I’m sure my children are listening to as much music, if not more then I listened to as a child, maybe I had to tape it off the radio, and was a bit panicky if in the middle the tape had to be turned around. But of course, those brands like Our Price and HMV are no longer how we are listening to our music, and ok maybe these are categories where the digital revolution again has really impacted them. But if I take something else like even a yoghurt, and I say actually the yoghurt industry looks as if it is alive and well, just like it was when I was a child. If you go into a supermarket you still see a plethora of yoghurts, but no longer Ski, like I did as a child, and this combined with a complete change to the route to market. So, there are brands that we liked in fact. In fact, your reaction tells me that you now reminisce about those brand, but they are no longer with us. So why is that? Why do some brands manage to transfer from one generation to the next but others don’t?

 I believe there is a combination of three things at play at the moment. The first is that we have product manufacture, that means with globalisation from a prototype to a product on the shelf very very quickly, cheaply and easily and this combined with a complete change to the route to market, you no longer have to have a change of high street stores, or beg the buyers of a supermarket or department store to put your product on their shelves. You can now place your unknown product, unknown brand in an online marketplace, or even set up your own ecommerce shop and you can be up and running quickly and easily. It’s these two things combined with the third thing which is the access to advertising. No longer with TV being king, is this purely for the exclusive, big, rich brands that could advertise. Now we’ve levelled the playing field. So, these small, unknown brands now have a chance to not only produce their product and put it on a shelf, but also get out to their market. And this has been a game changer. What it has caused is an unexpected explosion in market pressure. I kind of imagine that maybe back in 1998, around that time someone piped up in a board meeting in Cadburys somewhere ’ahh excuse me, do you think we should pay any attention to this little, niche organic chocolate that’s come up called Green and Blacks?’ I’d like to think that someone took that person seriously, but maybe someone laughed and went ‘we’re Cadburys’. Only to find that not long later they were sharing every shelf, in every supermarket with Green and Blacks.

 I’ve just started my Christmas shopping which I am quite pleased about for this year. And I don’t know about many of you but I am going to be buying gin this year, and I think a lot of people will be buying gin. It’s just a bit å la mode this year. But I have just as much chance that I am going to be buying locally produced Silent Pool gin as I am a 248-year-old Gordon’s brand gin. And suddenly that 250 years almost of Gordon’s has little to play for in terms of the future of Silent Pool vs Gordon’s. So, let’s go back to breakfast for a moment. Is it really true that breakfast is completely unaffected by this market pressure? Ok the digital revolution hasn’t hit the cereal aisle but when I walk into these massive supermarkets that we now and see cereal for an entire aisle, from floor to ceiling gluten-free this, high fibre that, low sugar, granola that, granola this, and actually that’s before we have even considered some of the little trends. I don’t if any of you had a dalliance this year with avocado on toast. My mother would have looked at me like I was crazy if I had asked for that as a child, but of course cereal has had that kind of pressure just like all of the other categories.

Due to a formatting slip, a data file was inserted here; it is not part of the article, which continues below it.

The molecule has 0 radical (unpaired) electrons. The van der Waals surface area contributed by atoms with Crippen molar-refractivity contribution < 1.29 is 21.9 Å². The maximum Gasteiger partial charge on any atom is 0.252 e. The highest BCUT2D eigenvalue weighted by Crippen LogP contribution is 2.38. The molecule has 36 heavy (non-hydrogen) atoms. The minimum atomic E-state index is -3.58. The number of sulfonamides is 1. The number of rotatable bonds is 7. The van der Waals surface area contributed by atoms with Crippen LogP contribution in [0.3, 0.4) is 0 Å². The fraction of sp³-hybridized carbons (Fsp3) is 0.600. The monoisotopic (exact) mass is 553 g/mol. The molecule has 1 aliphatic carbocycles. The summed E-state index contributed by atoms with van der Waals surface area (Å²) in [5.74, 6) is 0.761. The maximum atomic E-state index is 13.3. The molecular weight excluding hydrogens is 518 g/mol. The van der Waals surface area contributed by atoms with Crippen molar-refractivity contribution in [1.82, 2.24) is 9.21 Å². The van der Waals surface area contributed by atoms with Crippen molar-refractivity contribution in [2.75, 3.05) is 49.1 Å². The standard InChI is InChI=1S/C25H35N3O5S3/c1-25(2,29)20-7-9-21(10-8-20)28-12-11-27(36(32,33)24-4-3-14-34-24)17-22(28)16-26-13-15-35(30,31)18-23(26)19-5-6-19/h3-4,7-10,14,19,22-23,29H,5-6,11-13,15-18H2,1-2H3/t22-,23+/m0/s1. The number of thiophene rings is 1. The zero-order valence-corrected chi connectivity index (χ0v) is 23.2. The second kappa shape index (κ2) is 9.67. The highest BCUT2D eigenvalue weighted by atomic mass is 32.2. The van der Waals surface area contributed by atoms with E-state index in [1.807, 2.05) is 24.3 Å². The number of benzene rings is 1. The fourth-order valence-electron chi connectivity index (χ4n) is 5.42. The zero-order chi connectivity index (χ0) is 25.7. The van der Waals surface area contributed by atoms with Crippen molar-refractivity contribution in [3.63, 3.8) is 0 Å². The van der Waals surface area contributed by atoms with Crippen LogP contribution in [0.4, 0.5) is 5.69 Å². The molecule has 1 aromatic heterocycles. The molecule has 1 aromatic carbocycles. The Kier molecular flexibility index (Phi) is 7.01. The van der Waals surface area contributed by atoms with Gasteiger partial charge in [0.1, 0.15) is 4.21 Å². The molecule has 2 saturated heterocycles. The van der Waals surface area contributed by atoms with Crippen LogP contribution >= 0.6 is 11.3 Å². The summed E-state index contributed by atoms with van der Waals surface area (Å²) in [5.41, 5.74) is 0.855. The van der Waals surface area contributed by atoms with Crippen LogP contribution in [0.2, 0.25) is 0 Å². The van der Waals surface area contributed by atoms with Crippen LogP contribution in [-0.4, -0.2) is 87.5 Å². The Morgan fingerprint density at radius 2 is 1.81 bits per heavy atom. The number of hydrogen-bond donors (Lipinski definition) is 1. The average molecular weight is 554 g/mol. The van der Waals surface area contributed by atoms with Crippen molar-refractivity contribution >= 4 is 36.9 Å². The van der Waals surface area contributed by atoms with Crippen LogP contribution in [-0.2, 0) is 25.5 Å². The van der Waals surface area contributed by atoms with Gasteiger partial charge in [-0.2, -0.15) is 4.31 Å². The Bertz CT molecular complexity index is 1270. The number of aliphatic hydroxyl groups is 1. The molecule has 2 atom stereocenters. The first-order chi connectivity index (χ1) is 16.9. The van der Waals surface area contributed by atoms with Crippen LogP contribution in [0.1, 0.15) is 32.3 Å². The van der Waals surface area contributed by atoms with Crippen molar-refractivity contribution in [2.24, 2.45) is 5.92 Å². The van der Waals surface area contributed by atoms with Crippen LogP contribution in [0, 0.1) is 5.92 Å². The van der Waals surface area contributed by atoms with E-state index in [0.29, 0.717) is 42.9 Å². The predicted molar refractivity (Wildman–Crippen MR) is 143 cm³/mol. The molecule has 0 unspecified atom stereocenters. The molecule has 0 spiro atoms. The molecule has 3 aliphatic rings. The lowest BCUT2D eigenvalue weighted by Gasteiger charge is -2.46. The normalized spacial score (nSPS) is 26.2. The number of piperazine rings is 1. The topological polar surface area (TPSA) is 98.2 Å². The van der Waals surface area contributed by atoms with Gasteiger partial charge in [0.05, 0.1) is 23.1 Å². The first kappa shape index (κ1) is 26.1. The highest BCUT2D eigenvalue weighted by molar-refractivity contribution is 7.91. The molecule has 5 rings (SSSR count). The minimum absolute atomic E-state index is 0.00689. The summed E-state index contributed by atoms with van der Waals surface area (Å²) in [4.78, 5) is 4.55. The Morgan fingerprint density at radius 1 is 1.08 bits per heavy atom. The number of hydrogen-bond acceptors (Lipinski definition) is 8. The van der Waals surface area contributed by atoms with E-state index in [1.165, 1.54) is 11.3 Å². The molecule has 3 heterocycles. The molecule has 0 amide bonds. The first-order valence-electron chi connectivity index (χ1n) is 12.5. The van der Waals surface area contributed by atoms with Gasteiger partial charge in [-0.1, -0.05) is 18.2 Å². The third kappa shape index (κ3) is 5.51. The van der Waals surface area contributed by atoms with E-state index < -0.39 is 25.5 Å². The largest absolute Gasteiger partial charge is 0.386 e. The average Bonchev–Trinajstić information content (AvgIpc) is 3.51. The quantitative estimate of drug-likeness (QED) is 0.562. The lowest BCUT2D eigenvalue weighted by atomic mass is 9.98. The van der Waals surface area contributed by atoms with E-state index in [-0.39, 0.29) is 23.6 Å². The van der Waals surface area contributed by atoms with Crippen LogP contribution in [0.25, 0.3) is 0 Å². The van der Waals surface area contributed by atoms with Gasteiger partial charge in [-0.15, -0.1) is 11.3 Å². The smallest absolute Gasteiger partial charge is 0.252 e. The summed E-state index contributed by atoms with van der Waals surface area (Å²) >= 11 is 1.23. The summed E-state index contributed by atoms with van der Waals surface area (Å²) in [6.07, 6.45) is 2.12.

And you couldn’t possibly tell me that Lego has not had market pressure. Forgetting all the online games if you just took one brand that gave them a run for their money this generation was Minecraft. So, come on kids you don’t need to physically build it with plastic, you can do it in a virtual world!  How does a brand like Lego not just survive a generation but shine, seriously shine? So, this is where I like to have a bit of fun and I like to imagine the top execs of a brand like Lego, marching up to Big Ben staring up at this towering change and saying ‘ok the kids today want to watch YouTube videos, well then, we will bring Lego to life in YouTube videos, we will have Lego Ninjago, Lego Friends, LegoCity, we will bring Lego to life and reimagine Lego for children of today. And if you are telling me that kids today really feel that the most relevant thing to them are these huge franchises like Star Wars and Harry Potter well then, we will make Star Wars and Harry Potter Lego and we will stay relevant. And if you are telling me that kids today have forgotten how to play and they can’t really see where their imagination is then we’ll make a movie that explains to kids and literally demonstrates to them how to play.

 And maybe in another boardroom further down the road, because obviously they are next door. The top execs of a brand like Marmite are also stomping up to Big Ben and they’re looking up and they’re saying ‘right it’s not good enough anymore that we just sell our product, we have to have a two-way communication, we have to have a social media, we have to have a community of fans. Well this is a bit of a problem because there are some people that don’t really like Marmite, in fact, they don’t really like the smell of it. But what would happen if we just talked to everybody whether you loved us or you hated us and if you weren’t sure we would get you to taste it and we’ll tell you that you hate us.

So, this is fun but I think these brands also walked over Westminster Bridge and looked back at that towering change and did another important thing. They put it into context and they said ‘let’s just remember if we are Lego our job is not to just make YouTube videos of Lego, our purpose as a brand is to inspire children to build and to imagine and create and that’s actually our destination, the rest is part of the journey. What would have happened if Blockbusters has walked back across Westminster Bridge, would we be downloading our movies from them now? So, I can’t really imagine in the world of AI and VR what changes my children are going to be reflecting on in 40 years’ time. I literally cannot imagine but I do like to think I might leave them a bit of a legacy, and whether they like it or not I’d like to think of them in their houses with their children in a few years’ time saying ‘sit up straight, don’t scrape your feet on the floor, what did we say? Yes, you may get down from the table, hang it up, you weren’t born in a barn’ and I will leave me legacy like that. Change is human. Thank you.

Find out more about the next TEDx Woking talk here

Leave a Reply

Your email address will not be published. Required fields are marked *